Life Goals

The day to day lifestyle stuff is just the tip of the iceberg. You also need to discuss the future, and where you see yourselves and your relationship heading. You would think that before taking a big step and moving in together, most couples would discuss their life goals. Do both partners want to get married?  Have children? Do you both want to retire early?  Is one person a homebody while the other wants to travel the world?  Where do you want to live? These (and countless others) are huge topics that can really put a damper on a relationship. However, even if you aren’t on the same page about any of these topics, that doesn’t mean the relationship has to end. Relationships are about compromise, and there may be ways to compromise on all of these issues that works for you.  But you can’t compromise on any of these things if you don’t talk about them.


Communication is absolutely key in a relationship. There are probably issues specific to your relationship that you need to talk about that I wouldn’t even have considered. The important thing is that you need to have these adult conversations, and you need to revisit important issues regularly. If you can’t communicate with your partner prior to moving in with them, maybe you should rethink moving in together.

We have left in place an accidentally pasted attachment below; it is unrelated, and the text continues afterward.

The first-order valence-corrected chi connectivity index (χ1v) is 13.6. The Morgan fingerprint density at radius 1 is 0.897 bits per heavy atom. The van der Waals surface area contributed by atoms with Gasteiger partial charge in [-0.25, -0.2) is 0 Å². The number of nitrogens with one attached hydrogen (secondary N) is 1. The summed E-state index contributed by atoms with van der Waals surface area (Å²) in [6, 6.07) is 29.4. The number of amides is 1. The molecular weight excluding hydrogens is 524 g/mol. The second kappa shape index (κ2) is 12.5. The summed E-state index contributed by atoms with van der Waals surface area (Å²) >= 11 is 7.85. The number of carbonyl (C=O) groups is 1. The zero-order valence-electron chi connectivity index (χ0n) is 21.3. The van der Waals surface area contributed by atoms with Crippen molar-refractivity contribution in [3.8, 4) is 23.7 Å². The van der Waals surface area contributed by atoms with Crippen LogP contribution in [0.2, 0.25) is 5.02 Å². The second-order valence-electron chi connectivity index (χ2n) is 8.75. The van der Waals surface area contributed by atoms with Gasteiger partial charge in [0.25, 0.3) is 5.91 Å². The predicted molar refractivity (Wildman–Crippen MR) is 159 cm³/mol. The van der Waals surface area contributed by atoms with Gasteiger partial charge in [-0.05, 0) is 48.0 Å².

A Happy Home

I know these adult conversations can be difficult, and I know they won’t prevent every argument and disagreement. However, having these conversations will give your relationship a baseline and will prevent a lot of stress and discontentment. The point of moving in together is to have a happy, joyful, harmonious relationship. It’s to enjoy each other’s company and have a partner to make life more pleasurable for both of you. Having these conversations upfront will really help ensure that your shared home is a happy one.

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"7th month blogging"


Our 7th Month

Welcome to our 7th month update!  Or, as I like to call it, that time that I took a six-week hiatus from the blog and didn’t see any growth! So, I guess instead of an update, here’s a blog post about what happens when you work super hard on your blog for six months and then stop doing anything for about six weeks!  Can I pretend that I did this for research?

Technically, I’m about a month late on this post. I was supposed to publish an update around June 27th-ish, and here we are all the way in the middle of July!  Sorry about the lateness!